Postdoctoral Researcher at the University of Notre Dame
A career in STEM is definitely challenging, but it can also be incredibly rewarding.
WHAT DO YOU DO?
I study the chemistry of compounds containing radioactive elements (like uranium) to understand how these compounds behave in solution and under high pressure conditions.
WHY DID YOU CHOOSE THIS FIELD?
My dad has a background in science and he would always try to engage me in science activities as a kid. In high school it was one of my favorite subjects so I decided to major in biochemistry in college. I had the opportunity to do research in inorganic chemistry as an undergrad and decided to explore that field further in graduate school. In graduate school I studied metal-oxo clusters and their behavior in solution. As a postdoc I am doing similar work, but specifically focused on actinides.
WHAT DO YOU LOOK AT & THINK, "I WISH YOUNGER ME WOULD HAVE KNOWN THIS WAS POSSIBLE?"
When I was younger I wish I would have known that it was possible to have a child while in graduate school and still complete my PhD. Also, I wish I would have known about the great opportunities that grad school can provide. I've been able to travel the world, present my research at conferences, and meet amazing scientists that I wouldn't have otherwise.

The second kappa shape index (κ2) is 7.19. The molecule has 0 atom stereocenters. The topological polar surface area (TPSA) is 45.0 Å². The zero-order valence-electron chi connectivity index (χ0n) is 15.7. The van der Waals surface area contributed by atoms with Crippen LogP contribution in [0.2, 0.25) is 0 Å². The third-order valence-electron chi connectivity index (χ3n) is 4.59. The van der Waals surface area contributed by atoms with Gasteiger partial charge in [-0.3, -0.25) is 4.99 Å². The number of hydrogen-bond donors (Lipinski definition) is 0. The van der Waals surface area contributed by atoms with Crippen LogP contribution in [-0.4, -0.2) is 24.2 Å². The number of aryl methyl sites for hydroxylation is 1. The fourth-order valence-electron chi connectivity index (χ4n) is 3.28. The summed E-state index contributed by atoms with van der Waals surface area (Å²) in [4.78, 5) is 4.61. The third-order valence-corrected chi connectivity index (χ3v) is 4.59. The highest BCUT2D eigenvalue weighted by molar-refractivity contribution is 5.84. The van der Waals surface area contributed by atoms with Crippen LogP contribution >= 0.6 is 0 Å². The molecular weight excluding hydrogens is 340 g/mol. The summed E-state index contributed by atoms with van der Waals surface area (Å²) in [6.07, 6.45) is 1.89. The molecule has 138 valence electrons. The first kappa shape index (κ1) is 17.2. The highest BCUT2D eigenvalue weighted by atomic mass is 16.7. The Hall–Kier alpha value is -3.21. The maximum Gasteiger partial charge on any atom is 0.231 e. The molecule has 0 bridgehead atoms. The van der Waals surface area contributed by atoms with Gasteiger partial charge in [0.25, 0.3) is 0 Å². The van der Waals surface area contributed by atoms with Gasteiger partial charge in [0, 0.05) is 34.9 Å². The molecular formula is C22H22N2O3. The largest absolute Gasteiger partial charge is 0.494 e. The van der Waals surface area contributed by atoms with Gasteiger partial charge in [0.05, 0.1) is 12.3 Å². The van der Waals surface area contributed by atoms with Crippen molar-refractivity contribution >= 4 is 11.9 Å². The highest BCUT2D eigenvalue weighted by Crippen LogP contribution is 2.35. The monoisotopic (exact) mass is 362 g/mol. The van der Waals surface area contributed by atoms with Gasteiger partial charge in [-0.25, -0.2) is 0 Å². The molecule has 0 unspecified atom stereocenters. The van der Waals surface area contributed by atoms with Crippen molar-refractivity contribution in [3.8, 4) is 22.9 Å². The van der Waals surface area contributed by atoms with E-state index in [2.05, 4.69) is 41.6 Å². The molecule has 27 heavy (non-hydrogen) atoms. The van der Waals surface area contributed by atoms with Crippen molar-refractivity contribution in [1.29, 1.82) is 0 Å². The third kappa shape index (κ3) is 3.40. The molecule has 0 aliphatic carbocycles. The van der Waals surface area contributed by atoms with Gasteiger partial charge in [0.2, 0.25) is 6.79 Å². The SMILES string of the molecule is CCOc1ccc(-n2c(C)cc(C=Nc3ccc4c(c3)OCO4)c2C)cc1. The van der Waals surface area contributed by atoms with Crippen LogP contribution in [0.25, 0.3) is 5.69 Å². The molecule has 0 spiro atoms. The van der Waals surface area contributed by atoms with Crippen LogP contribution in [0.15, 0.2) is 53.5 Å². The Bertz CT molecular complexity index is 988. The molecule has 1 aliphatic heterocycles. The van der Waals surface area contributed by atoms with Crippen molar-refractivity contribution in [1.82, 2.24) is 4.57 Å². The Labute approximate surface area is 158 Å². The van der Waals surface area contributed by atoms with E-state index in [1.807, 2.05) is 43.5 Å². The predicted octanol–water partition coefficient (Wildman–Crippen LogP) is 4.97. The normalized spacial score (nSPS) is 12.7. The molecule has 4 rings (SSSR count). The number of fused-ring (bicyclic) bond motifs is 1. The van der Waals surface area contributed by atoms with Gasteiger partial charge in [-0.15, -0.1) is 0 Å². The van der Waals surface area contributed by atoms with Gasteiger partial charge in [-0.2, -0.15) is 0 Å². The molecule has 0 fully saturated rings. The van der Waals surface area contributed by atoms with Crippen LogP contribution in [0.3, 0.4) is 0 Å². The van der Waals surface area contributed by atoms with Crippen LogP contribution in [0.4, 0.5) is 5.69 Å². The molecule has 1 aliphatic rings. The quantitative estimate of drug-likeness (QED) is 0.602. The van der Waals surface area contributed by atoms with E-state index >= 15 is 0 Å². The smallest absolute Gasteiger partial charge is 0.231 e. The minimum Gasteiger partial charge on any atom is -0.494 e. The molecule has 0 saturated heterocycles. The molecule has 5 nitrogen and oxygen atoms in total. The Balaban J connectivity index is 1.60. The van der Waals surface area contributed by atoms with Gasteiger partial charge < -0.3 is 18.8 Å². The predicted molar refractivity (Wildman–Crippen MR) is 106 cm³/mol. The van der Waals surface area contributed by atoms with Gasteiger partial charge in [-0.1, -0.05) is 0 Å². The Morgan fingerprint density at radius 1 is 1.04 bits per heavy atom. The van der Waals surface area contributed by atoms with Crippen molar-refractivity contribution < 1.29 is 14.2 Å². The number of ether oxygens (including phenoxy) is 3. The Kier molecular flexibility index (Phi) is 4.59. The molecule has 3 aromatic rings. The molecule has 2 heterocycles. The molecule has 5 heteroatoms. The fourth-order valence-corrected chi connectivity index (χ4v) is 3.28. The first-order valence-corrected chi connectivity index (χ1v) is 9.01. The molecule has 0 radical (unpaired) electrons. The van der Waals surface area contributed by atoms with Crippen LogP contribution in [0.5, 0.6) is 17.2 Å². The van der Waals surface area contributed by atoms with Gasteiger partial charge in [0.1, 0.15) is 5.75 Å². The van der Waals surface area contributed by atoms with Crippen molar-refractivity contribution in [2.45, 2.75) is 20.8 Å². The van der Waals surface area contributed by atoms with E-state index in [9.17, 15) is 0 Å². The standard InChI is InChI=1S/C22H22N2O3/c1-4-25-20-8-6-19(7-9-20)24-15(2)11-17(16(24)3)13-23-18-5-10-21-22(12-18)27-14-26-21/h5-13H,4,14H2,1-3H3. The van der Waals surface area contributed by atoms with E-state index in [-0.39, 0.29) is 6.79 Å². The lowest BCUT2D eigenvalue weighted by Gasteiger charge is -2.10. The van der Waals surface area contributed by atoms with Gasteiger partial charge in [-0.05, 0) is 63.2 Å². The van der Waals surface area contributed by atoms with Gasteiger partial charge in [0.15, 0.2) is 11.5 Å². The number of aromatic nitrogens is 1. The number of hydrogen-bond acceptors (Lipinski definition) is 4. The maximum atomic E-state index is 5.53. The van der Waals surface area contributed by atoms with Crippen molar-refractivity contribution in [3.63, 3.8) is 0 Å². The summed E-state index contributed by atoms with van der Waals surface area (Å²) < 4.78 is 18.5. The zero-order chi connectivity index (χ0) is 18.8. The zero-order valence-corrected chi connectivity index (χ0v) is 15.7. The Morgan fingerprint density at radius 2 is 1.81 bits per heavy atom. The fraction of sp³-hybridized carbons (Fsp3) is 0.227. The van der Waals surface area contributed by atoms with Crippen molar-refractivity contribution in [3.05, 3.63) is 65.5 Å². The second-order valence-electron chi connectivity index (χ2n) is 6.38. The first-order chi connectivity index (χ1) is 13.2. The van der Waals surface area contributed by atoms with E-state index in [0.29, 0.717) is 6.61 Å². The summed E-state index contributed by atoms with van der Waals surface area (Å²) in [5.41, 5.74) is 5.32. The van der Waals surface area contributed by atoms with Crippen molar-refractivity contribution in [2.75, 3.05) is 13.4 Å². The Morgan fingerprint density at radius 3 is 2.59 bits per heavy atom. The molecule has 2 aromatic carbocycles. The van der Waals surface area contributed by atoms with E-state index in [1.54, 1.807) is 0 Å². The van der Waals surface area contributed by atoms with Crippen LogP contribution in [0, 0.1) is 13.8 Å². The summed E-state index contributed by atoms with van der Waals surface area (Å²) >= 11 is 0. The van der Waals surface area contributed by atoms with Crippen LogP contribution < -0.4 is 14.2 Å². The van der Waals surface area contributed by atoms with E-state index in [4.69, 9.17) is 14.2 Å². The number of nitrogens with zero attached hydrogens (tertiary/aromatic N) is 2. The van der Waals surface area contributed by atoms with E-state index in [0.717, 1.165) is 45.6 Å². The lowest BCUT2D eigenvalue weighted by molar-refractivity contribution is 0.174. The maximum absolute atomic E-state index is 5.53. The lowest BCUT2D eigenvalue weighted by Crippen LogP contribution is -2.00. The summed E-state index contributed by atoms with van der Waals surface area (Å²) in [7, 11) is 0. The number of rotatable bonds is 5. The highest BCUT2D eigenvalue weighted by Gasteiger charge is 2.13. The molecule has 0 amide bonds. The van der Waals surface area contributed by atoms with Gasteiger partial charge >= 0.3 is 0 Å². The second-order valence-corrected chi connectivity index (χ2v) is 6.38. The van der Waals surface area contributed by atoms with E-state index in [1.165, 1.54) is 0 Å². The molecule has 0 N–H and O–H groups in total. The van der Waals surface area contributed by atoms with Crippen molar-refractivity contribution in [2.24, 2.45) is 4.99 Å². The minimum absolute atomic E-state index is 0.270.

WHY DO YOU LOVE WORKING IN STEM?
I love being able to learn something new every day. A lot of days I'm learning what DOESN'T work, but that makes the successes all the more rewarding.
BEST ADVICE FOR NEXT GENERATION?
A career in STEM is definitely challenging, but it can also be incredibly rewarding. Don't ever let anyone tell you that women can't be scientists/engineers.
INSPO / FUN FACT
Nothing in life is to be feared, it is only to be understood. Now is the time to understand more, so that we may fear less. - Marie Curie